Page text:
Metro Vancouver is hoping an adorable mascot made out of pasta leftovers will convince residents that “food isn’t garbage.”
The regional district introduced an ad campaign October 15 featuring animated fruit, vegetables and half-finished meals imploring people to compost.
“We think that children and young people will gravitate to these large advertisements and hopefully reinforce for their parents and the adults in their lives [of] the need to keep food out of the garbage,” said Malcolm Brodie, mayor of Richmond and chair of Metro Vancouver’s Zero Waste Committee, in a press release.
By 2015, Metro Vancouver residents and businesses must stop putting organic waste, like food leftovers, in the garbage. Private sector waste haulers and large-scale compost operations have been gearing up for the ban.
However, small business owners say they need more help to implement new systems as the ban approaches. Mike Wiebe, the owner of Eight and a Half restaurant and vice president of the Mount Pleasant Business Improvement Area, recently completed a pilot project with seven restaurants in the area.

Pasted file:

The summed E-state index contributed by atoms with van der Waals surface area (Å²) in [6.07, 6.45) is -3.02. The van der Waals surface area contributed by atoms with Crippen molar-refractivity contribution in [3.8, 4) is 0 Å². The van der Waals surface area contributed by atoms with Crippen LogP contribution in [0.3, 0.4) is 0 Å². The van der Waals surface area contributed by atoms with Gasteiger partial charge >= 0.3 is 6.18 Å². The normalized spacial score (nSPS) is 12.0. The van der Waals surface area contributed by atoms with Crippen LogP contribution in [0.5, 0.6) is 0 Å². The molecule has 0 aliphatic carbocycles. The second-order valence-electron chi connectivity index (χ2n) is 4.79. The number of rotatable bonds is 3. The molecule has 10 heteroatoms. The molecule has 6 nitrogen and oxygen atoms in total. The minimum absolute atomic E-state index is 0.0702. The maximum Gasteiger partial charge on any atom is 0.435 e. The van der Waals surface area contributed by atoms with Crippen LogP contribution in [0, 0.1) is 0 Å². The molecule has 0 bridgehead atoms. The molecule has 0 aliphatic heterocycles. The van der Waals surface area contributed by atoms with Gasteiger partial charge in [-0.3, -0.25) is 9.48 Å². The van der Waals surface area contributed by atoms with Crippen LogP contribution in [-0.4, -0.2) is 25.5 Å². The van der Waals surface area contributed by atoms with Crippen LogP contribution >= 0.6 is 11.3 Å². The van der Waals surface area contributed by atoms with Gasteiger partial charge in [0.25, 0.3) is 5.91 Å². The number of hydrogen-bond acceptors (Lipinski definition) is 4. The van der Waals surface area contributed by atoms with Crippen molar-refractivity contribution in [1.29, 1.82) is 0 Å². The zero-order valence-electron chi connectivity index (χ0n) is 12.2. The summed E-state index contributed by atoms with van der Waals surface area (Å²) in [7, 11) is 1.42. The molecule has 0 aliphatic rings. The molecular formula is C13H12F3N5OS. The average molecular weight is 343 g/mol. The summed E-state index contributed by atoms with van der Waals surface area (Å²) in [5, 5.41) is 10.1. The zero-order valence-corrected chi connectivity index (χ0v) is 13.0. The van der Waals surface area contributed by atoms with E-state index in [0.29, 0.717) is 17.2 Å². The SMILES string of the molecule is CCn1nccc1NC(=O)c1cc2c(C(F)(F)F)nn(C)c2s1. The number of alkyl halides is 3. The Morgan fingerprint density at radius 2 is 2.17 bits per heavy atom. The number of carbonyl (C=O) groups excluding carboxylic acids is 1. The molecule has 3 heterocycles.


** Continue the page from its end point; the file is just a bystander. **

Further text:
Six of those restaurants have continued to compost, Wiebe told Business in Vancouver.
“It was not easy,” he said. “They have to change the way they do business, where they put their bins in, how it’s going to work, who’s paying for it, who’s collecting it, you have to make your garbage smaller because you don’t want to be paying for both.”
Metro Vancouver has one staff member dedicated to working with businesses across the region to implement the ban. Wiebe said that wasn’t enough.
“Most small restaurant owners are just trying to make it and to deal with a compost issue just seems like too much,” he said.
While most single family homes in the region already have municipal compost pickup in place, the ban will extend to multi-family and commercial buildings, many of which use private waste haulers.
Banning organic material from the landfill will reduce methane gas, a contributor to global warming, according to Metro Vancouver. Businesses like Harvest Power and Delta-based EnviroSmart Organics turn food waste into valuable compost and, in Harvest Power’s case, energy .